Rebecca Hall was enthralled with “Christine” from the moment she read the script. Hall, who has starred in movies like “The Prestige” and “Vicky Christina Barcelona,” thought it was important to tell the story of Christine Chubbuck, a Florida news reporter who committed suicide on live air in 1974.

“I read it and I had a lot of strong emotions,” Hall said after a screening of the drama at the Kaufman Concert Hall in New York City Wednesday about the script’s cover letter, which explained the movie in five sentences.

At first, Hall was conflicted about “Christine.” She wondered if it exploited Chubbuck. In real life, the TV reporter struggled with severe depression and ended her life by shooting herself behind her right ear.

Ultimately, that uncertainty persuaded Hall to take the role. “That was, in a way, what helped me decide to make the film,” Hall explained. “The film is a way to humanize [Christine]. I was incredibly moved by the script. There was empathy for someone who was trying to live her life to the fullest.”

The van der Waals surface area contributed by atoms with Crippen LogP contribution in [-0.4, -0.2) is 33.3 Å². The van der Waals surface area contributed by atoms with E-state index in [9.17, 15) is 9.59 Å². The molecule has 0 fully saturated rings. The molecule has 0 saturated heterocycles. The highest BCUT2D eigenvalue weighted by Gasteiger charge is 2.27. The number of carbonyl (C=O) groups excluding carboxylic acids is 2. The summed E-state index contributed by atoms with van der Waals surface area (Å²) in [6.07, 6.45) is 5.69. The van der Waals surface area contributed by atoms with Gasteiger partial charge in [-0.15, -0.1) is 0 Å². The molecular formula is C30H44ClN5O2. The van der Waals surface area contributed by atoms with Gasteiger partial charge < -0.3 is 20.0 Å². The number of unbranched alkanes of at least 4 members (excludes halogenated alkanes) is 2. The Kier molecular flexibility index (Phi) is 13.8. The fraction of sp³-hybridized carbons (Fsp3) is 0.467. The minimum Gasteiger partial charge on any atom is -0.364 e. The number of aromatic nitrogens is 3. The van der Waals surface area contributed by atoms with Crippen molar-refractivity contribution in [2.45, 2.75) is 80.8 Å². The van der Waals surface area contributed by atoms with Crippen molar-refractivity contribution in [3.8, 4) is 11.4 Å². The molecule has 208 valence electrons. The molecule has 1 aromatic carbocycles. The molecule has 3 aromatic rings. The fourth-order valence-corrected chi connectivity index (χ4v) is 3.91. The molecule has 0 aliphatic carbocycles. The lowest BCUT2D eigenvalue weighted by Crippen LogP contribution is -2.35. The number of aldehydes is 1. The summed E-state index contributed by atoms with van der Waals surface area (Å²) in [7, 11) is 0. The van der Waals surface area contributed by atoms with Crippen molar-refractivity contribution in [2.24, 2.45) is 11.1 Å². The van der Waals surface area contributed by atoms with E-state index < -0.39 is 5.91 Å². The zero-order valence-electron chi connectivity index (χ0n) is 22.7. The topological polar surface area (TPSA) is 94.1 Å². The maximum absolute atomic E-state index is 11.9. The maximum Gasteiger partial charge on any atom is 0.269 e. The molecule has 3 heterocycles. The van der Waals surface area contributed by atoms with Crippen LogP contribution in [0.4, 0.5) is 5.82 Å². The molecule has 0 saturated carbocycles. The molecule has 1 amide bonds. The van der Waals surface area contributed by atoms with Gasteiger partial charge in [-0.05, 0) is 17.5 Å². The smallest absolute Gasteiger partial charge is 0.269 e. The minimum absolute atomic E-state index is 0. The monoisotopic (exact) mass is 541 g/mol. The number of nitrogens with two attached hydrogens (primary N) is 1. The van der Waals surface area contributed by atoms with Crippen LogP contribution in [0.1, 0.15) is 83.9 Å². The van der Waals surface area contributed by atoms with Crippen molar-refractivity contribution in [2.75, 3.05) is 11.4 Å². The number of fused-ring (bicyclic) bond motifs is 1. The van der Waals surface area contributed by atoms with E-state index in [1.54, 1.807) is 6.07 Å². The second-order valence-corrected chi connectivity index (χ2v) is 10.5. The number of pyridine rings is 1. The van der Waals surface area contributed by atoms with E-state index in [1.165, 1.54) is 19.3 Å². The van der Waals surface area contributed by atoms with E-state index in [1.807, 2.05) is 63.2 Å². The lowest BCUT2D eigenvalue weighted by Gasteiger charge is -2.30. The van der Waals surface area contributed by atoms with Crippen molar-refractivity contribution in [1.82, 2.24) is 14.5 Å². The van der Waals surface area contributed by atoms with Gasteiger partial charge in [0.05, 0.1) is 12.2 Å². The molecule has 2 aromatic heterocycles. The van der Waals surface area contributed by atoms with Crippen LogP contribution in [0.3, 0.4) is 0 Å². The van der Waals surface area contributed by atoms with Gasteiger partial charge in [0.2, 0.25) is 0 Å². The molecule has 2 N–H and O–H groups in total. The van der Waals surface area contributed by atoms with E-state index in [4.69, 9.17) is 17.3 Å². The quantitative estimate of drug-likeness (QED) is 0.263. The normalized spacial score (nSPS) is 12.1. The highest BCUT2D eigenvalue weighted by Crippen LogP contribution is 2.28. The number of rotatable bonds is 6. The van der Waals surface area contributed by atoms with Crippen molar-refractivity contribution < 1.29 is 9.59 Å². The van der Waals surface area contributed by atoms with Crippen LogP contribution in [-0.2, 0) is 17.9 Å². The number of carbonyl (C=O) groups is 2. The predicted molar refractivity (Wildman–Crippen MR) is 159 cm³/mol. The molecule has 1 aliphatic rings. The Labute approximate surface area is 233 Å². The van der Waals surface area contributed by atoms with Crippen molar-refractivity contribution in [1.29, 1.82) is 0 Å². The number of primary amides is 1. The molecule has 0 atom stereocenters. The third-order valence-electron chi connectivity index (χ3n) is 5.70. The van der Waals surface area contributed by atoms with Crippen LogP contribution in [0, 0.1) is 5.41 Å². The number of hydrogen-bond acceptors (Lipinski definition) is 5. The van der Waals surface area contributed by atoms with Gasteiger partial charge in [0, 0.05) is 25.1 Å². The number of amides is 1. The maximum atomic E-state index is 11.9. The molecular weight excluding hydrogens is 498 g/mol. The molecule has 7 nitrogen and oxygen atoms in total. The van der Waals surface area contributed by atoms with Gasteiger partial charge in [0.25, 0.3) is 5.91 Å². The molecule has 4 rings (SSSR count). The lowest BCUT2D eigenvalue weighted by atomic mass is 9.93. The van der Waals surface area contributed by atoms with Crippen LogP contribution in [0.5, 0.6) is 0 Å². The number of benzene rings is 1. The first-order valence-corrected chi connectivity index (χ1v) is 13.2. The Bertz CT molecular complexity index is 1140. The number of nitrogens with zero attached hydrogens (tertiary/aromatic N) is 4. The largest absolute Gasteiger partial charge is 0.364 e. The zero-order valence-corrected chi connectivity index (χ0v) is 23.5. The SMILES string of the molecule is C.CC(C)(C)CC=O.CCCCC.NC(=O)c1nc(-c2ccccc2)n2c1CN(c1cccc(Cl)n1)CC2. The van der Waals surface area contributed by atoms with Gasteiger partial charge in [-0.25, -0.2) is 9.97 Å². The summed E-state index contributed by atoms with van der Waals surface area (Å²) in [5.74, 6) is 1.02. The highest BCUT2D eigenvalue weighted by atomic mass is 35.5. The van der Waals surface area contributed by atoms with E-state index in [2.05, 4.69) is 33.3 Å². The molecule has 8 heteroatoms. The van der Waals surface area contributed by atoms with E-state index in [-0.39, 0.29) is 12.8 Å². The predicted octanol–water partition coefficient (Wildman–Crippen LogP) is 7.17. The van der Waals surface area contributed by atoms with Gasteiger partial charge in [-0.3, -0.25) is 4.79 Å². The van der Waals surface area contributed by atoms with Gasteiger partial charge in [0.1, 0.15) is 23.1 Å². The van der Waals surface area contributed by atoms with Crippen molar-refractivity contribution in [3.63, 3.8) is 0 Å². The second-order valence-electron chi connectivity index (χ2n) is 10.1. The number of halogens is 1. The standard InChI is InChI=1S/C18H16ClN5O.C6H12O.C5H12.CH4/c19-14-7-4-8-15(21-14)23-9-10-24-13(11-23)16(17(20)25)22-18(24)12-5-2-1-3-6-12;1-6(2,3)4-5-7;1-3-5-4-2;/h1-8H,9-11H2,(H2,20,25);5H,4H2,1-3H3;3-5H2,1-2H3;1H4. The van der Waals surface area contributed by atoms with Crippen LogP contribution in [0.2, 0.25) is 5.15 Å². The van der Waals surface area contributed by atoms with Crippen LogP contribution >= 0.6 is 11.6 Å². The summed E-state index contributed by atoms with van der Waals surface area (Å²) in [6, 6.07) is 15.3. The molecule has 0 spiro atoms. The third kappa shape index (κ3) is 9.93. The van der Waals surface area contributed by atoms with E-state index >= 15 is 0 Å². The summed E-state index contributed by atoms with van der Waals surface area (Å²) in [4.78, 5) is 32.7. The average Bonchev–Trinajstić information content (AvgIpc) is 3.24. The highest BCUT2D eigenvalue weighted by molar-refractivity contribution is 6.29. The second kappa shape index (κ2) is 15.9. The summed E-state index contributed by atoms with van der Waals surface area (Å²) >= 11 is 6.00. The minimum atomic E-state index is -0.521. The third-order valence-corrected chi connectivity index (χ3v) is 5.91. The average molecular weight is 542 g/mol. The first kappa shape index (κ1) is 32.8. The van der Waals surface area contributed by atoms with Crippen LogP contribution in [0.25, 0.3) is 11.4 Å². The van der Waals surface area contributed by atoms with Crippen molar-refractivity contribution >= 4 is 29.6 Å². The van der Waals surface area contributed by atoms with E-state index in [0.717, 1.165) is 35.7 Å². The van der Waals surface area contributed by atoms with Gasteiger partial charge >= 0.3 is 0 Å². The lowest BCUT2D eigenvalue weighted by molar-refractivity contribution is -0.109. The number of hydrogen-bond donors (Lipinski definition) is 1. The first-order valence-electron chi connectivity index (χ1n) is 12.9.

The film follows Christine as she tries to become a famous news anchor. But her integrity gets in the way of her career. Her boss at a local station in Sarasota, news director Mike Simmons, pushes her to get better ratings. The demand interferes with her need to tell the news in a way that does not exploit the public. 

“If it bleeds, it leads,” he tells her. Eventually, Christine is willing to do anything to get the job done.

“It was a vital piece of art,” Hall explained about the movie. “A film about sensationalism that is not sensational.”

While some actors don’t watch their work, this isn’t the case with “Christine” and Hall. She’s seen it twice. “I love watching it,” Hall said. “I love it because I’m incredibly proud to be in it and I think it’s a great film.”

“Christine,” which also stars “Dexter” actor Michael C. Hall, debuts in theaters nationwide Friday, Oct. 14.

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